Concrete data types

Lists

insert :: (Ord a) => a -> [a] -> [a]
insert x [] = [x]
insert x (y:ys)
| (x > y) = y:(insert x ys)
| otherwise = x:y:ys

If item is inserted at the end of the list, this list will have to be replicated.

We can share one cell by this.

insert x l@(y:ys) | (x > y)   = y:(insert x ys)
                  | otherwise = x:l

A function that doesn't produce partial results (that is, it traverses the entire list before producing its result) is called a tail-strict function.

Deforestation with lists: Avoid intermediate results.

For example, instead of (map (+2) . map (+3)), we transformed it into map (+5).

Burstall-Darlington transformation

Removing appends (++)

[] ++ x = x
(x : y) ++ z = x : (y ++ z)
(x ++ y) ++ z = x ++ (y ++ z)

The aim of transformation is to eliminate ++ from form (f x ...) ++ yby making it equivalent to f' x ... y. Here, f' is also called generalization of f.

Example:

reverse [] = []
reverse (x : xs) = (reverse xs) ++ (x:[])

is optimized into:

reverse' [] y = y
reverse' (x : xs) y = reverse' xs (x : y)

Both space and time have been reduce from $O(n^2)$ to $O(n)$.

Reduce the passes

Example:

average xs = sum xs / fromInt (length xs)

we can use tupling method to make two traversals into one.

average' xs = s / fromInt n
    where
        (s, n)    = av xs
        av []     = (0, 0)
        av (x:xs) = (x + s0, n0 + 1)
            where
                (s0, n0) = av xs

However, this solution needs extra space and might cause space leak.

We can parameterize the results:

average'' xs = av' xs 0 0
    where
        av' []       s n = s / fromInt n
        av' (x : xs) s n = av' xs (x + s) (n + 1)

Trees

In addition to lists and trees, the deforestation algorithm can deal with any other ADT.

The intra-traversal dependency:

comp'' _ Empty = (Empty, 0)
comp'' x (NodeBT v lf rt) 
{-  = ( perc x (NodeBT v lf rt)
      , tsum (NodeBT v lf rt))
    = ( NodeBT (fromInt v / fromInt x)
               (perc x lf) (perc x rt)
      , v + tsum lf + tsum rt)
    = ( NodeBT (fromInt v / fromInt x)
               p1 p2
      , v + s1 + s2)
      where
        (p1, s1) = (perc x lf, tsum lf)
        (p2, s2) = (perc x rt, tsum rt) -}
    = ( NodeBT (fromInt v / fromInt x)
               p1 p2
      , v + s1 + s2)
      where
        (p1, s1) = comp'' x lf
        (p2, s2) = comp'' x rt

comp' t = t'
    where
        (t', x) = comp'' x t

Comment: the x in comp' looks a bit weird. It seems to be lazy -- i.e., the fromInt x used in comp'' are not evaluated until the outmost comp'' returns and the x on the left hand side is determined. And when it is determined, the other references to x can be resolved as WHNF.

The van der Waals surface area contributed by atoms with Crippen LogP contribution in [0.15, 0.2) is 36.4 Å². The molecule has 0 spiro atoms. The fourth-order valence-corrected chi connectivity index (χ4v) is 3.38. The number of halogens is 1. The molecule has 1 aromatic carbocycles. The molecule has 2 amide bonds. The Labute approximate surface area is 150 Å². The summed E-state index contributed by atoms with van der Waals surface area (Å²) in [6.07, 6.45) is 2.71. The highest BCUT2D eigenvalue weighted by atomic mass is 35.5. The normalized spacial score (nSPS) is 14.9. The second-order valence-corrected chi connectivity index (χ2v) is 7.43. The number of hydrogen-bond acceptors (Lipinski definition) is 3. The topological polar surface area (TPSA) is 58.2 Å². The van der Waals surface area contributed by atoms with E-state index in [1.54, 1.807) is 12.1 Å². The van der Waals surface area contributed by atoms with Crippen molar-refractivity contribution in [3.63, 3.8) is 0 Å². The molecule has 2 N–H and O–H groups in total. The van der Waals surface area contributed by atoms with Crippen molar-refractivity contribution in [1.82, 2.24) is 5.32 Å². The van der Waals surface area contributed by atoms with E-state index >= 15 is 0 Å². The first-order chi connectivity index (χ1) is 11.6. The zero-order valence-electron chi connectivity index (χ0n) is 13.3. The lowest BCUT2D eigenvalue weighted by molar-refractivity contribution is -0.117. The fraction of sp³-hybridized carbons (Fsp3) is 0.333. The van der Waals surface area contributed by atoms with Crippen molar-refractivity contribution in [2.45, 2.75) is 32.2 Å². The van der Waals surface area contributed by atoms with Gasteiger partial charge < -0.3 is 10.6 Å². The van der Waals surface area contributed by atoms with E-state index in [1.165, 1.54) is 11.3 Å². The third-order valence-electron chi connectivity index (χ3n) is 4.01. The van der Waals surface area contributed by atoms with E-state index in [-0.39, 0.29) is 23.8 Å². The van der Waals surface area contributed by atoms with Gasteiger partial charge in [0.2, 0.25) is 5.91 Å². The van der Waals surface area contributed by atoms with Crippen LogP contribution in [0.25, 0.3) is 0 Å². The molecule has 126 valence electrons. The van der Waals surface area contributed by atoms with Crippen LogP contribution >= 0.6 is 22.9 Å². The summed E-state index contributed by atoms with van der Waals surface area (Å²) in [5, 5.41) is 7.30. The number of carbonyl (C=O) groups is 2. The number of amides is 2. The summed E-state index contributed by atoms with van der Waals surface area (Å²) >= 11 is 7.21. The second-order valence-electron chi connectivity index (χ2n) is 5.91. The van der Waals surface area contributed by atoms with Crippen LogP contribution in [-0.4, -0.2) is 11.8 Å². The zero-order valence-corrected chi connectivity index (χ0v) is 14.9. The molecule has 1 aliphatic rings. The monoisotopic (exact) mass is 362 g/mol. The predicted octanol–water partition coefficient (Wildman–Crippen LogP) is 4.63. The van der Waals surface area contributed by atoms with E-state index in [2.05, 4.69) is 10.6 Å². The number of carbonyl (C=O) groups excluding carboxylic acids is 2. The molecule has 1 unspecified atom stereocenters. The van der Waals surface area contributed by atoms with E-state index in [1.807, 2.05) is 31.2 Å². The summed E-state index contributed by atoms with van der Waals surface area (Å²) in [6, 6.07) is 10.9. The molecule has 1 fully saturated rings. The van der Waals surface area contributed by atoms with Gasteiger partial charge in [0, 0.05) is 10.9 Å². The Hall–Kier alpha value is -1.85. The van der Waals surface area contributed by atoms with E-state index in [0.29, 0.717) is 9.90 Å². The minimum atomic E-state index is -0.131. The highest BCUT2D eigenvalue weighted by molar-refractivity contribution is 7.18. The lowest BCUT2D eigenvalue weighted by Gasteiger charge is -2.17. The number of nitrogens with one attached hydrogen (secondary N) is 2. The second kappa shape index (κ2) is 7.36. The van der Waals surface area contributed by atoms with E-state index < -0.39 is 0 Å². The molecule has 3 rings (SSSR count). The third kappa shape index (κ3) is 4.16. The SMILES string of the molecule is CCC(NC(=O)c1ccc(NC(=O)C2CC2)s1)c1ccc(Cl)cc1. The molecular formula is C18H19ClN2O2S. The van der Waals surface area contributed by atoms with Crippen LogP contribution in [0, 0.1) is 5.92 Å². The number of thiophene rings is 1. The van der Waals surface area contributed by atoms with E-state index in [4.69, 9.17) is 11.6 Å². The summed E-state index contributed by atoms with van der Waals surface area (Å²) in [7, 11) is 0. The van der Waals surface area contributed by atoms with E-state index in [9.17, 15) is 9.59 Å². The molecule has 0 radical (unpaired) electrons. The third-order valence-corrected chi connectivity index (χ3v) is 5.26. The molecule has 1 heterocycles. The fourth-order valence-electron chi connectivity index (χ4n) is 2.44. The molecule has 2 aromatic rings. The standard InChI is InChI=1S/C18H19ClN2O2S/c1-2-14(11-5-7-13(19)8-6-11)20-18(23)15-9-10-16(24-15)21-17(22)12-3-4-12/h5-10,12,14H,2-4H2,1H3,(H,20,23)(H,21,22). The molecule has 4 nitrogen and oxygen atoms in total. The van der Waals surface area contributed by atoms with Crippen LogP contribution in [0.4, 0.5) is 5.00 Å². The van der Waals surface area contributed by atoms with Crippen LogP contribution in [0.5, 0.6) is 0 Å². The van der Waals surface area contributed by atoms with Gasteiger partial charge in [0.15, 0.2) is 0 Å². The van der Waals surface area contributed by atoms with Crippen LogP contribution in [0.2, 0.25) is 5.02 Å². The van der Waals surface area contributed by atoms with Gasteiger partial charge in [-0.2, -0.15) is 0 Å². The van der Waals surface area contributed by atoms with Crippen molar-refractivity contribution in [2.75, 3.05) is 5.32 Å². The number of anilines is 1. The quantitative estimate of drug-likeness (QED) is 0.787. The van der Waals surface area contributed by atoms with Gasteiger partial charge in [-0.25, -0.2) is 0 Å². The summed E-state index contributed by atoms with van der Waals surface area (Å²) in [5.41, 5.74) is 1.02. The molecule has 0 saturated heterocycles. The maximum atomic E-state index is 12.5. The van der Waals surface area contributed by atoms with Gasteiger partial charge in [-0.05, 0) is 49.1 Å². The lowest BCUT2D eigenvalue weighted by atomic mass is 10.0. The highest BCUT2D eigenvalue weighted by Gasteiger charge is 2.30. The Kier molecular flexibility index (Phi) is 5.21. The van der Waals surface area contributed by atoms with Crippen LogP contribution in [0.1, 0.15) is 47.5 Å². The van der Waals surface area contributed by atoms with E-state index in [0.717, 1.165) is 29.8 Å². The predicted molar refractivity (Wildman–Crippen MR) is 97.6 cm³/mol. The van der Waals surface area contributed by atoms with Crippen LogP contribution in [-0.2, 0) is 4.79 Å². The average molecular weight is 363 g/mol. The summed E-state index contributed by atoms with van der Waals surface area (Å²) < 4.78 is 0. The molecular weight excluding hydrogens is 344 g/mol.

Removing appends

inorder Empty            = []
inorder (NodeBT a lf rt) = inorder lf ++ [a] ++ inorder rt

can be optimized into

inorder' t = inorder'' t []
    where
        inorder'' Empty z = z
        inorder'' (NodeBT a lf rt) z =
            inorder'' lf (a:(inorder'' rt z))

Arrays

ixmap b f a = array b [ (k, a ! f k) | k <- range b ]

-- Matrix
row :: (Ix a, Ix b) => a -> Array (a, b) c -> Array b c
row i m = ixmap (l', u') (\j -> (i, j)) m
    where ((l, l'), (u, u')) = bounds m

Exercises

4.1

Compare efficiency implication of foldl and foldr.

First, the implementation of these functions are like:

foldl :: (b -> a -> b) -> b -> [a] -> b
foldl f a []     = a
foldl f a (x:xs) = foldl f (f a x) xs

foldr :: (a -> b -> b) -> b -> [a] -> b
foldr f a []     = a
foldr f a (x:xs) = f x (foldr f a xs)

Although foldl is tail-recursive, but in a lazy language like Haskell, the foldl will never evaluate the f a x but left it as a thunk. Then, a tower of thunks is built

f (f (f a x) x') x'' ....

until the result of foldl can be used.

However, for foldr, f x is put at the head position. Think about map f xs = foldr (\x ys -> f x : ys) [] xs, the f x (foldr f a xs) is g x : (foldr g a xs). And the head, g x will be evaluated instantly as needed. And till the last foldr is resolved, the space needed for this expression is constant.

4.2

comp f g l = [ f (g x) | x <- l, x > 10 ]

4.3

(a)

split' x []     = ([], [])
split' x (a:as) = if a <= x
                    then (a : xs, ys)
                    else (xs, a : ys)
    where
        (xs, ys) = split' x l

(b)

split'' x [] ret          = ret
split'' x (a:as) (xs, ys) =
    if a <= x
        then split'' x as (a : xs, ys)
        else split'' x as (xs, a : ys)

4.4

Ignored

4.5

isEqual :: BTree a -> Btree a -> Bool
isEqual Empty Empty = True
isEqual (BTNode _ l r) (BTNode _ l' r') =
    isEqual l l' && isEqual r r'
isEqual _ _ = False

The isEqual will be recursively expanded in the second clause, till the leave node, which is a length propositional to the height of the tree.

4.6 and follows

Ingored